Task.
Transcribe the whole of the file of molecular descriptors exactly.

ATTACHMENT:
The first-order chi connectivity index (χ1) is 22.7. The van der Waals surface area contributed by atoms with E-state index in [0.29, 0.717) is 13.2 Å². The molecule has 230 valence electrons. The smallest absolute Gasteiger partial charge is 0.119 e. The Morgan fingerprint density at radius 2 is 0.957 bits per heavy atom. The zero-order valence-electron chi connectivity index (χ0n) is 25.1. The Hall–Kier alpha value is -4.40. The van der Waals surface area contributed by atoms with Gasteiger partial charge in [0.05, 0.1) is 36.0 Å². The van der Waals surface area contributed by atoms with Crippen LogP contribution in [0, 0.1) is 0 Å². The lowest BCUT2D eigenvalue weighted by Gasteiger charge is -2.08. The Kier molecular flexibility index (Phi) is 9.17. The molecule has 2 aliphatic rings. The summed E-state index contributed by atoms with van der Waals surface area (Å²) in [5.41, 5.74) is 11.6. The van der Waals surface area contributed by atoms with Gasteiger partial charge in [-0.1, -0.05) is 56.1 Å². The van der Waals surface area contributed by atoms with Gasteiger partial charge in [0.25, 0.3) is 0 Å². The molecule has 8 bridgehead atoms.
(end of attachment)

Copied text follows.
The first-order chi connectivity index (χ1) is 22.7. The van der Waals surface area contributed by atoms with E-state index in [0.29, 0.717) is 13.2 Å². The molecule has 230 valence electrons. The smallest absolute Gasteiger partial charge is 0.119 e. The Morgan fingerprint density at radius 2 is 0.957 bits per heavy atom. The zero-order valence-electron chi connectivity index (χ0n) is 25.1. The Hall–Kier alpha value is -4.40. The van der Waals surface area contributed by atoms with Gasteiger partial charge in [0.05, 0.1) is 36.0 Å². The van der Waals surface area contributed by atoms with Crippen LogP contribution in [0, 0.1) is 0 Å². The lowest BCUT2D eigenvalue weighted by Gasteiger charge is -2.08. The Kier molecular flexibility index (Phi) is 9.17. The molecule has 2 aliphatic rings. The summed E-state index contributed by atoms with van der Waals surface area (Å²) in [5.41, 5.74) is 11.6. The van der Waals surface area contributed by atoms with Gasteiger partial charge in [-0.1, -0.05) is 56.1 Å². The van der Waals surface area contributed by atoms with Gasteiger partial charge in [0.25, 0.3) is 0 Å². The molecule has 8 bridgehead atoms.